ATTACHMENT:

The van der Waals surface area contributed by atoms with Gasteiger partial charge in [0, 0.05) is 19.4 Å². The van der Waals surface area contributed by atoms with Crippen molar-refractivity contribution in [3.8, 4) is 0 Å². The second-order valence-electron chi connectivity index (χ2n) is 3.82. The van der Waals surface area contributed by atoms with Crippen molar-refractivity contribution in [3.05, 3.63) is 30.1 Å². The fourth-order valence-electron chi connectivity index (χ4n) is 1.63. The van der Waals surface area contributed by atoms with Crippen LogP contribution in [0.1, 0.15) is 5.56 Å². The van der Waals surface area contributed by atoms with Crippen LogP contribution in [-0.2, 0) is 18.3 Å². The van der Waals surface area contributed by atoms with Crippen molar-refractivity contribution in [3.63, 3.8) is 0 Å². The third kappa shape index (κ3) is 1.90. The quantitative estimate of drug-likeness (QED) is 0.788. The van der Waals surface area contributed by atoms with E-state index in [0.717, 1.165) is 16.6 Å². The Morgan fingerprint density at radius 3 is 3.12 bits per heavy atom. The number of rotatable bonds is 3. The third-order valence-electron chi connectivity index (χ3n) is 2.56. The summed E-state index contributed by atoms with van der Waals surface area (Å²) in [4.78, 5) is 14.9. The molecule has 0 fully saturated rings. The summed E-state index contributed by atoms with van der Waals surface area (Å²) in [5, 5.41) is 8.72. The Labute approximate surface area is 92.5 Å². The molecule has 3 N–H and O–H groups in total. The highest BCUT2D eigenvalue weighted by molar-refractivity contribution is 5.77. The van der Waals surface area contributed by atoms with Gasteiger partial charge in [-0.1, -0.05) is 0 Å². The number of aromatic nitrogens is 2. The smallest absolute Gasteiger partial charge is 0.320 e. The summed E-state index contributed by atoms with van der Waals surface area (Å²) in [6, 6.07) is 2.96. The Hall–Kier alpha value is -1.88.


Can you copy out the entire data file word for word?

The van der Waals surface area contributed by atoms with Gasteiger partial charge in [0, 0.05) is 19.4 Å². The van der Waals surface area contributed by atoms with Crippen molar-refractivity contribution in [3.8, 4) is 0 Å². The second-order valence-electron chi connectivity index (χ2n) is 3.82. The van der Waals surface area contributed by atoms with Crippen molar-refractivity contribution in [3.05, 3.63) is 30.1 Å². The fourth-order valence-electron chi connectivity index (χ4n) is 1.63. The van der Waals surface area contributed by atoms with Crippen LogP contribution in [0.1, 0.15) is 5.56 Å². The van der Waals surface area contributed by atoms with Crippen LogP contribution in [-0.2, 0) is 18.3 Å². The van der Waals surface area contributed by atoms with Crippen molar-refractivity contribution in [3.63, 3.8) is 0 Å². The third kappa shape index (κ3) is 1.90. The quantitative estimate of drug-likeness (QED) is 0.788. The van der Waals surface area contributed by atoms with E-state index in [0.717, 1.165) is 16.6 Å². The Morgan fingerprint density at radius 3 is 3.12 bits per heavy atom. The number of rotatable bonds is 3. The third-order valence-electron chi connectivity index (χ3n) is 2.56. The summed E-state index contributed by atoms with van der Waals surface area (Å²) in [4.78, 5) is 14.9. The molecule has 0 fully saturated rings. The summed E-state index contributed by atoms with van der Waals surface area (Å²) in [5, 5.41) is 8.72. The Labute approximate surface area is 92.5 Å². The molecule has 3 N–H and O–H groups in total. The highest BCUT2D eigenvalue weighted by molar-refractivity contribution is 5.77. The van der Waals surface area contributed by atoms with Gasteiger partial charge in [-0.1, -0.05) is 0 Å². The number of aromatic nitrogens is 2. The smallest absolute Gasteiger partial charge is 0.320 e. The summed E-state index contributed by atoms with van der Waals surface area (Å²) in [6, 6.07) is 2.96. The Hall–Kier alpha value is -1.88.